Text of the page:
yesterday I did a Bonsai discussion at my first Bonsai club “KOYA” that is located in Rijswijk the Netherlands. I became a member there way back in 1991 and stayed there for 6 or 7 years. During those years there I organized with Farrand Blog en Rene Rooswinkel (now from BonsaiFocus) en many volunteers from KOYA one of the first big Bonsai exhibitions in Holland! And I was head of the activity committee for a while. And last but not least, I gave there my first and second demonstration ever! That first demo tree was a garden centre “Chamaecyparis nana” that a few years later won the “Dutch Bonsai days” and was later shown at the very first “Ginkgo Awards” and the “Crespy Cup”! I have fun memories of this club so it was great to go back there after all these years to help and teach the new and old club members with there questions and to give advice about maintenance and styling. I was welcomed at the door by a beautiful (portable) Tokonoma with a very mature delicate Holm (Quercus Ilex) that you don’t see that often as Bonsai in our part of the world. It was accompanieth by a nice scroll with a winter image and a suiseki. I had a great afternoon and the day was over before we knew it! The reactions were very positive and we agreed that I would come back early next year to give a workshop! After all the hearty goodbyes I drove back home…tired but very happy! Thanks to all the members of “KOYA” for their warm welcome and trust! I hope to see you all soon again?!
Hans van Meer.
gisteren heb ik een Boom bespreking gehouden bij mijn eerste Bonsai vereniging “KOYA” in Rijswijk. Ik ben daar lid geworden in de begin jaren negentig en ben er zo’n 6 a 7 jaar gebleven. Gedurende die tijd heb ik met Farrand Bloch en Rene Rooswinkel (van BonsaiFocus) en veel vrijwilligers van KOYA een van de eerste grote Nederelandse Bonsai shows georganiseerd. Tevens was ik een tijd hoofd van de activiteiten commisie en ik gaf er mijn eerste en tweede domonstratie ooit! Die eerste demo boom een tuin centrum “Chamaecyparis nana” won een paar jaar later de land dagen en heeft nog op de “Ginkgo Awards” en de “Crespy Cup” gestaan. Onnodig om te zegen dat ik leuke herrineringen heb aan mijn tijd by KOYA, dus het was fijn om eindelijk weer eens terug te kunnen gaan om de leden te helpen met al hun vragen over de verzorging en het stijlen van hun Bonsai. Ik werd bij de ingang verwelkomt door een hele mooie portable “Tokonoma” met een hele mooie en volwassen Steeneik (Quercus Ilex) en een prachtige scroll met een winter motief en een goed bij passende Suiseki. Ik had een fantastische dag en hij was voorbij voor dat we er erg in hadden! De reacties waren erg positief en we zijn overeen gekomen dat ik begin volgend jaar terug kom om een workshop te geven. Na een erg hartelijk afscheid ging ik moe maar voldaan weer op huis aan. Bedankt “KOYA” voor jullie vertrouwen en warm welkom en hopenlijk tot volgend jaar maar weer?!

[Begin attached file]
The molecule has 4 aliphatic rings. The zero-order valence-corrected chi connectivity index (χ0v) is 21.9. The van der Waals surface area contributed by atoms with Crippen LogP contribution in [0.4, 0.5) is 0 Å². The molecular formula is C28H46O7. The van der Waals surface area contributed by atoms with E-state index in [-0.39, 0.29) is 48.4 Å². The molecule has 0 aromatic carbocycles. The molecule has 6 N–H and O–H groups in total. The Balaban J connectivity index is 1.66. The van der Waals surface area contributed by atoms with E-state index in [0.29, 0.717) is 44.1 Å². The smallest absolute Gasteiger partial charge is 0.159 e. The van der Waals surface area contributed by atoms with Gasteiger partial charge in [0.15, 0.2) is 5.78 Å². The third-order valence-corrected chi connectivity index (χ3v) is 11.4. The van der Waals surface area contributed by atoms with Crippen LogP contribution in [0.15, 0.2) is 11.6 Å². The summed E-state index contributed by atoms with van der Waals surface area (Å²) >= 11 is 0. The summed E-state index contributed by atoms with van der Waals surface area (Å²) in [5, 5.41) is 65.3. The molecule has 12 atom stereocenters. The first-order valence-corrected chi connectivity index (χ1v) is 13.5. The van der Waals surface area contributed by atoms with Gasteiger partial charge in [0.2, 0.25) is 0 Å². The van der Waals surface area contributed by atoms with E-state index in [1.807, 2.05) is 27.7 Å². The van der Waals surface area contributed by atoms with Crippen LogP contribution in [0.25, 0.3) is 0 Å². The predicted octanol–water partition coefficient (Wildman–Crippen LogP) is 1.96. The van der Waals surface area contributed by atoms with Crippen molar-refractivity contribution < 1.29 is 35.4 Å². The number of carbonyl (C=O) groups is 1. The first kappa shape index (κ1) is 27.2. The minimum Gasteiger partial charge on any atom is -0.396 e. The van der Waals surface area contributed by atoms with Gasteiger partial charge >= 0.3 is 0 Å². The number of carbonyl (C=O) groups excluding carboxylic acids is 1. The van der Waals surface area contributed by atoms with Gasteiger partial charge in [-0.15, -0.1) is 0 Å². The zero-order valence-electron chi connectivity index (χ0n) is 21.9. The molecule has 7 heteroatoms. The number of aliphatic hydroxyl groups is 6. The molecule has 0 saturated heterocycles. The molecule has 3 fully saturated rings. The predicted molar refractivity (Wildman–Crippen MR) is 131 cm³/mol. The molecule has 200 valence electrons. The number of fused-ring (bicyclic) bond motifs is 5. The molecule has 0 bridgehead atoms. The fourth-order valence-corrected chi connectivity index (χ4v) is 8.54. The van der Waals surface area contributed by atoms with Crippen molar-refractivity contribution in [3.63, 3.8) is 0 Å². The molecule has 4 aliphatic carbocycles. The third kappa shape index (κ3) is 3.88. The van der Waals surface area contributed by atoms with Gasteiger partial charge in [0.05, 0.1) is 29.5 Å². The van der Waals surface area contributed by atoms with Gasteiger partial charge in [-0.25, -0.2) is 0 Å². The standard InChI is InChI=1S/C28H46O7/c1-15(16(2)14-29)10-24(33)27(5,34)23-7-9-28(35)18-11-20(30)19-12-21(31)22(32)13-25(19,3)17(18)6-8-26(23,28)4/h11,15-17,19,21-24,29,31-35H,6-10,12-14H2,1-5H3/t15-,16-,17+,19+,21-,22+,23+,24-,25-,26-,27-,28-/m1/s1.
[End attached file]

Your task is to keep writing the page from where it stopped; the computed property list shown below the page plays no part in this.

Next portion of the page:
here are some pictures from last Sunday of my Poortugaal workshop group. With more than a dozen student it was hard work to spend enough time with everybody and their trees but I managed it…although I forgot to eat anything during that whole day! Everybody was happy after a long day of Bonsai fun and the next edition is already almost fully booked! 🙂
Thanks to Marijke for taking so good care of us all and for these pictures!
hier zijn wat foto’s van de afgelopen Zondag Poortugaal workshop groep. Met meer dan een dozijn studenten was het hard werken om iedereen en zijn bomen genoeg tijd en aandacht te geven, maar het is me toch gelukt….al was ik wel de hele dag vergeten om iets te eten! 😉 Iedereen was blij en te vreden na een lange dag Bonsai plezier en de volgende editie zit al bijna weer helemaal vol! 🙂
Bedankt Marijke voor al je hulp en voor deze fotos!
I got home very hungry and tired but in a good way! I love to spread the love for Bonsai and my knowledge, it is immensely fulfilling and uplifting! I can’t wait for the next edition!
Early next Wednesday morning I am off to the North of Holland to new Bonsai friend Diederick to help him to style his beautiful big Yamadori Scotts Pine that he recently bought from me. This exciting massive job will be photographed and completely filmed to be posted later on to YouTube. I am looking forward to this and happy to be able to help with the ( in my opinion) promising future of this Pine that I collected some 4 years ago! And I know that enthusiastic Diederick will take good care of him…and that is a good thing to know!!! 🙂
This next post has been posted here before on Juli 2009. But after using it again a few months ago during a workshop for my students and all the positive reactions that I got afterwards I decided to post it again here on my blog! I hope it will help those who struggle with the principles of downsizing the large image of a real tree into a Bonsai size.